How will a pocket library help the situation in West Africa?
One of the great difficulties in this epidemic has been the lack of accurate information available to not only the public, but also to health care workers and public policy makers. By distributing this timely information on chips, which can be viewed on smart phones, tablets, laptops, and desktop computers, the citizens of the affected countries will have easy access to information on how to minimize the spread of Ebola and treat those who are infected.
Why can’t people just use the Internet to get answers about Ebola?
Most African nations have very limited access to the Internet, which is one of the reasons we created the eGranary Digital Library. It has never been more critical for a population to have immediate access to information. In Sierra Leone, for example, only 1.7% of the population has Internet access. So, while organizations like the Centers for Disease Control, the World Health Organization, and Doctors Without Borders have excellent resources on their Web sites, the people who need them most have no access.
Don’t the affected countries need supplies and not information?
Of course there are many practical needs during the current outbreak, such as gloves and disinfectant, and protective suits, however there still remains a great need for accurate information. Especially in rural isolated areas, there is still much misinformation and rumors surrounding Ebola. It is critical for people to have access to accurate information in order to protect themselves and their families. The spread of the Ebola virus has been intensified and expanded due to cultural practices and ignorance of the transmission risks; if we can get crucial information to the populace, especially working with local communicators and educators, we can help them to curtail the practices that are increasing transmission.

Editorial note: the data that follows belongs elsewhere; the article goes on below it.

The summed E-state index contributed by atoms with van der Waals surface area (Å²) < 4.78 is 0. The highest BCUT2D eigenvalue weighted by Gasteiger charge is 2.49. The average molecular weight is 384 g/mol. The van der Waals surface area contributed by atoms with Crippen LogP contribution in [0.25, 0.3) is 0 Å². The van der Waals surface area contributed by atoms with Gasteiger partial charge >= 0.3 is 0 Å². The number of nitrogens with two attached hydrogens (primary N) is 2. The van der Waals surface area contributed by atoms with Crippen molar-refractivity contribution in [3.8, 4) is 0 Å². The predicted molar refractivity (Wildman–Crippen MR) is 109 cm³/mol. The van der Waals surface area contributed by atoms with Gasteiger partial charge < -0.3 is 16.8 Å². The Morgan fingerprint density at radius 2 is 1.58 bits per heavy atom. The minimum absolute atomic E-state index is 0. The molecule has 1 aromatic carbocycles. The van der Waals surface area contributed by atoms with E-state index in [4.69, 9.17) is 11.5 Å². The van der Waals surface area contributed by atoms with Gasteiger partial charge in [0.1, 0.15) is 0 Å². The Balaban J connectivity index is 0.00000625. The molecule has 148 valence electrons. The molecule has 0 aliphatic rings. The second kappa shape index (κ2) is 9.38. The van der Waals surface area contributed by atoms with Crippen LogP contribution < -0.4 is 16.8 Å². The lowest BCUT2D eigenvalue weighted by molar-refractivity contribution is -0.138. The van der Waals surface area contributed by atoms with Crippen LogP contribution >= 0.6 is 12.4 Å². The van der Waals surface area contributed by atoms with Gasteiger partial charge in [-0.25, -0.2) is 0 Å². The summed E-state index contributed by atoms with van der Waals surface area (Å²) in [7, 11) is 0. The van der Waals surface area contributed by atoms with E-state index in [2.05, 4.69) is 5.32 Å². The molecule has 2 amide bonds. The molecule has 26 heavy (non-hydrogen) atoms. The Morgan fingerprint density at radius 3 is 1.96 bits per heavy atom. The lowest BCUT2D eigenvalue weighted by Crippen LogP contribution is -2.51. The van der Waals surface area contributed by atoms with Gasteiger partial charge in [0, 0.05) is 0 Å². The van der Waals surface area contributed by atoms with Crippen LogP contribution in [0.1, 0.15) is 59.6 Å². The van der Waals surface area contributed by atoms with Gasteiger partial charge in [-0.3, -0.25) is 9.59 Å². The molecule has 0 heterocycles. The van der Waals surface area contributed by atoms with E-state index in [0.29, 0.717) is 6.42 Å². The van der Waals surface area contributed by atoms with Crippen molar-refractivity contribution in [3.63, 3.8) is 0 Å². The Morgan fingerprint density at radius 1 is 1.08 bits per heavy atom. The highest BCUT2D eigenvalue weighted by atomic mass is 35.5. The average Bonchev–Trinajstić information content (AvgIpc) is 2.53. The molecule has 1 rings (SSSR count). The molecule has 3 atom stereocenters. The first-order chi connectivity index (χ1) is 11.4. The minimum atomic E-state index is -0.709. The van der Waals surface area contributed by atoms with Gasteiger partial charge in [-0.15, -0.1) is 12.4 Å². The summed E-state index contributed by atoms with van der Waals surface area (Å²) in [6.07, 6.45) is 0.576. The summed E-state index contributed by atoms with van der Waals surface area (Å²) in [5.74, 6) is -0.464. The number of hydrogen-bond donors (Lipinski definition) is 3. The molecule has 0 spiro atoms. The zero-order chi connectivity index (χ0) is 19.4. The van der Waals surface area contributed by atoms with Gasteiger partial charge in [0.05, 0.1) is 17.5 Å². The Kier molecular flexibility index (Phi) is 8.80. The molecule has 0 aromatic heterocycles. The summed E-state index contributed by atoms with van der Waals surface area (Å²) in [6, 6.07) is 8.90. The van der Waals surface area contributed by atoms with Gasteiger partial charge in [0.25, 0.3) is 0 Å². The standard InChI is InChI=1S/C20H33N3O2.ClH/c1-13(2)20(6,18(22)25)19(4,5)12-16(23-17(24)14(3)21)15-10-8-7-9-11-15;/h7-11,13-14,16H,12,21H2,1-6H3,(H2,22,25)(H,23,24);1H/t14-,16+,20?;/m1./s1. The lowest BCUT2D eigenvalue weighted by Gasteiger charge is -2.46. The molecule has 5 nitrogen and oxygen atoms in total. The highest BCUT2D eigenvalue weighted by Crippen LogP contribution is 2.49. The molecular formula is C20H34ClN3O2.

Our director, Cliff Missen, lived in Liberia for a year in the ‘80s and has visited several times since then. We’ve contributed hundreds of refurbished computers and thousands of books to the University of Liberia, as well as installed a computer lab and eGranary Digital Library at the A. M. Dogliotti School of Medicine. And we’re no stranger to off-line libraries: since 2001, the WiderNet Project’s eGranary Digital Library — with over 32 million educational resources — has been installed at over 900 educational and health care institutions worldwide. Three million users have fast access to a world of information — no Internet required. We have significant experience creating special collections — we call them portals — with our partners in such areas as Nursing, Medicine, Public Health, Education Essentials, Water Development, and Disability Rights.
Why are there two web sites for WiderNet?
WiderNet@UNC is the research and development arm of WiderNet, based in the School of Information and Library Science at the University of North Carolina, Chapel Hill. The WiderNet Project is an affiliated U.S. 501(c)(3) nonprofit organization focused on manufacturing, distribution, and training. Donations to either website may be tax deductible.